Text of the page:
In a case that has interesting parallels for Guernsey, the Supreme Court of England and Wales recently released a judgment in the matter of Burnden Holdings (UK) Limited v Fielding.
This case looks at the inability of directors to rely on limitation periods when company property is converted to their own use.
The background to the matter is pretty unassuming. Burnden Holdings (UK) Limited was a holding company with a number of trading subsidiaries operating in two areas of business:
- the supply and construction of conservatories; and
- a combined heat and power business - operated through its subsidiary Vital Limited.
The defendants were both the directors and the shareholders of Burnden.
In 2007 Scottish & Southern Electrical (SSE) offered to purchase a 30% shareholding in Vital, on condition that there was a complete separation of Vital from the existing conservatory business.
In order to separate out Vital, the defendants created an additional holding company (in which they each held the same shareholding as in Burnden) and embarked upon a series of corporate transactions. The transactions included the distribution of the shares in Vital by Burnden.
The purpose of the transactions was to place Vital's shares into the new holding company to effect a separation of the conservatory business and the heat and power business.
Following the separation, SSE purchased a 30% shareholding in the new holding company for £6million.
In 2009, Burnden went into liquidation. The liquidators of Burnden claimed that the distribution of the shares in Vital away from Burnden constituted a breach of the directors' fiduciary and statutory duties.
The limitation period for the claims brought by the liquidators in England is usually six years.
The liquidators issued proceedings six years and three days after the distribution. Therefore, unless the liquidators could rely on an exception to the rule, they were out of time and the directors had a time bar defence to those claims.
The liquidators sought to rely on a provision within the Limitation Act 1980 which states:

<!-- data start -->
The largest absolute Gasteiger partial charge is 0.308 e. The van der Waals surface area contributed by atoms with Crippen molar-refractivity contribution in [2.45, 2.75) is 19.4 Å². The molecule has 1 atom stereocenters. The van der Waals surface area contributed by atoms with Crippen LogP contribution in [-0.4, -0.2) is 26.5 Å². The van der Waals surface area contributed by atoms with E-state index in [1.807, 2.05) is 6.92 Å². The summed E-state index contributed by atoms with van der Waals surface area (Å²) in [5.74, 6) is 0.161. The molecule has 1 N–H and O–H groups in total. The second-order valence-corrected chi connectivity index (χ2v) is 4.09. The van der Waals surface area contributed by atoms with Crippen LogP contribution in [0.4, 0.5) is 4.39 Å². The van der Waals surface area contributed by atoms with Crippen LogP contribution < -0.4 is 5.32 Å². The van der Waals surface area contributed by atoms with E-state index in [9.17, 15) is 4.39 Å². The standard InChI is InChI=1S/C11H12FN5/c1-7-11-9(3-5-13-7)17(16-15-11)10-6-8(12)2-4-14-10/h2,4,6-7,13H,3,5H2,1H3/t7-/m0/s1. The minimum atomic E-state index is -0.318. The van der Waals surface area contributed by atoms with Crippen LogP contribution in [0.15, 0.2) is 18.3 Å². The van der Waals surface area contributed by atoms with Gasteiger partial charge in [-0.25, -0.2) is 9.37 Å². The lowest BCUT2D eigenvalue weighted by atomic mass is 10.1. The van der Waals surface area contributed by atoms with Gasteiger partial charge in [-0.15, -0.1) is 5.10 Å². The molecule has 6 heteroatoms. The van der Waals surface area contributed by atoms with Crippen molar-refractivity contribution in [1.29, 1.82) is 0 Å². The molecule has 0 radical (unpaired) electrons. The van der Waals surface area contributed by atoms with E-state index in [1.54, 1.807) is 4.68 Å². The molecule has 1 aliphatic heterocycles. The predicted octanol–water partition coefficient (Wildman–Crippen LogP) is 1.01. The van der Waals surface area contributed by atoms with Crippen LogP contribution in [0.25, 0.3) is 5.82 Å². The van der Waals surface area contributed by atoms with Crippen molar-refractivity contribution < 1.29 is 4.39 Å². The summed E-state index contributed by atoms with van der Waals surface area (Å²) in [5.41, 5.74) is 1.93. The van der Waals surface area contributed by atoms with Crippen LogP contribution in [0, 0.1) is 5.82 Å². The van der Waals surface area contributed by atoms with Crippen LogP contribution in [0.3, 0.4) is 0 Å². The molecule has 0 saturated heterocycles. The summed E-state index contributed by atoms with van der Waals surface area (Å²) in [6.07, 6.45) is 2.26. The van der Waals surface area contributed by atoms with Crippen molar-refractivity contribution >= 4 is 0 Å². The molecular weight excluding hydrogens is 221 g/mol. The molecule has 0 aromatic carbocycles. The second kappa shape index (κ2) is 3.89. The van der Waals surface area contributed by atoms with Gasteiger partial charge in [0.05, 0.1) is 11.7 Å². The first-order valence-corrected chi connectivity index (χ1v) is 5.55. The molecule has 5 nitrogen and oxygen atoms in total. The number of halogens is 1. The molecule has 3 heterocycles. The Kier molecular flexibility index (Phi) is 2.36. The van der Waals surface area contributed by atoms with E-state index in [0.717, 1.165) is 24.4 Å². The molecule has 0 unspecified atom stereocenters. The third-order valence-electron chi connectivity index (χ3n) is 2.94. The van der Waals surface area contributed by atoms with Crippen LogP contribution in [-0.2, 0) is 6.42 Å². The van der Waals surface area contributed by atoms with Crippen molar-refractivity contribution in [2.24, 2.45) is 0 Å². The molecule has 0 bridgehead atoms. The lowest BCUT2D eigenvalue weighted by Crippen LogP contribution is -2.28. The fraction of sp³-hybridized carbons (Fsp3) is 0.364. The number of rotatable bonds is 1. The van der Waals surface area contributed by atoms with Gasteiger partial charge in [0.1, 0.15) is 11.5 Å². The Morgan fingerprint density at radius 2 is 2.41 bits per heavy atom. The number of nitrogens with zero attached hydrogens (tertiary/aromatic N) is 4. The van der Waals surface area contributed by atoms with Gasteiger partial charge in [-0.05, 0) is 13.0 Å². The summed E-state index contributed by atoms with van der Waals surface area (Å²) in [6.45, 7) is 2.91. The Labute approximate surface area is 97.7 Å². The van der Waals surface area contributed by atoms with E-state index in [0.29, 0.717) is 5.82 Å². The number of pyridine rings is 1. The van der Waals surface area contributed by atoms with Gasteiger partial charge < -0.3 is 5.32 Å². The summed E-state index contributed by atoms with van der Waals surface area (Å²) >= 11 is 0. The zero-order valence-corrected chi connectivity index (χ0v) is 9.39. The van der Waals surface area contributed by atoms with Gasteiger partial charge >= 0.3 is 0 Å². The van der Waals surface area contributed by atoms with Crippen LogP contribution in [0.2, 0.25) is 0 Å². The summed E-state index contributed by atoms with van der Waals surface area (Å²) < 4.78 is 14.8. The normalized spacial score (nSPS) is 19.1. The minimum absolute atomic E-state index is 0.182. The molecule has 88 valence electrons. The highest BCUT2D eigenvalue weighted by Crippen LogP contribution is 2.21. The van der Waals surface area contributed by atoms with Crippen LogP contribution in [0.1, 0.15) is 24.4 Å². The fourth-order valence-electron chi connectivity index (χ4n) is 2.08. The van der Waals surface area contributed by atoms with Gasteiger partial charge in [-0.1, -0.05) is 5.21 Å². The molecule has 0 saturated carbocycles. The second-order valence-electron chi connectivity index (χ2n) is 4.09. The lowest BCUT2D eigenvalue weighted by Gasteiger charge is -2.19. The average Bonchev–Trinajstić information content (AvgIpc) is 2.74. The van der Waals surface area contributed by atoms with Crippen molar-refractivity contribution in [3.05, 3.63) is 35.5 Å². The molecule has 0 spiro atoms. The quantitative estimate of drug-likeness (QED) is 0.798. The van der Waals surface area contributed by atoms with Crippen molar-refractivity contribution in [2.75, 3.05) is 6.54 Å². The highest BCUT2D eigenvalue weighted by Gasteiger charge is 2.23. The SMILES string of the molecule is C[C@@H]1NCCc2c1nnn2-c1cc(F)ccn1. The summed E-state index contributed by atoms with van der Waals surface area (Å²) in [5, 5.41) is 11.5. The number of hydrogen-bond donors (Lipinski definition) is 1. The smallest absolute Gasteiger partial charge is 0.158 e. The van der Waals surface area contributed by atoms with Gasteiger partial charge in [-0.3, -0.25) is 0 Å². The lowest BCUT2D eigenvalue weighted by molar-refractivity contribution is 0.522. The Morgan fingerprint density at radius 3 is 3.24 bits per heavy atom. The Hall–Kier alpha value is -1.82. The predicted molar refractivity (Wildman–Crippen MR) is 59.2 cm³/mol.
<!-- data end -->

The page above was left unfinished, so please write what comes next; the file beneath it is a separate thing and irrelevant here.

"No period of limitation prescribed by this Act shall apply to an action by a beneficiary under a trust, being an action … to recover from the trustee trust property or the proceeds of trust property in the possession of the trustee, or previously received by the trustee and converted to his use)."
The liquidators argued that:
- the directors of Burnden were the 'trustee' in this instance as they are entrusted with the stewardship of Burnden's property;
- Burnden should be treated as the beneficiary.
- whilst the shares in Vital were transferred to a new holding company, the shareholding of the new company was exactly the same as Burnden.
- Therefore, assuming that the distribution was unlawful, whilst the shares in Vital were never held directly by the directors/ shareholders, the Court was prepared to find that the shares in Vital had been received and "converted to their use" by the directors.
The Supreme Court agreed with the liquidator's argument and accordingly held that the directors could not rely on the usual limitation period and no limitation period applies to the liquidators' claim if the payments are found to be unlawful.
As the Royal Court judgment in the matter of Carlyle Capital recently confirmed, Guernsey company law looks to English law when considering such issues and a Supreme Court judgment, whilst not binding, would be persuasive.
Additionally, in the Trusts (Guernsey) Law 2007, the exception provision follows closely the wording of that opined on by the Supreme Court.
It would therefore appear where director-owners are restructuring company holdings, it should be carried out with caution because, if any of those distributions are declared unlawful, there does not appear to be any time limit on when the company can seek their return.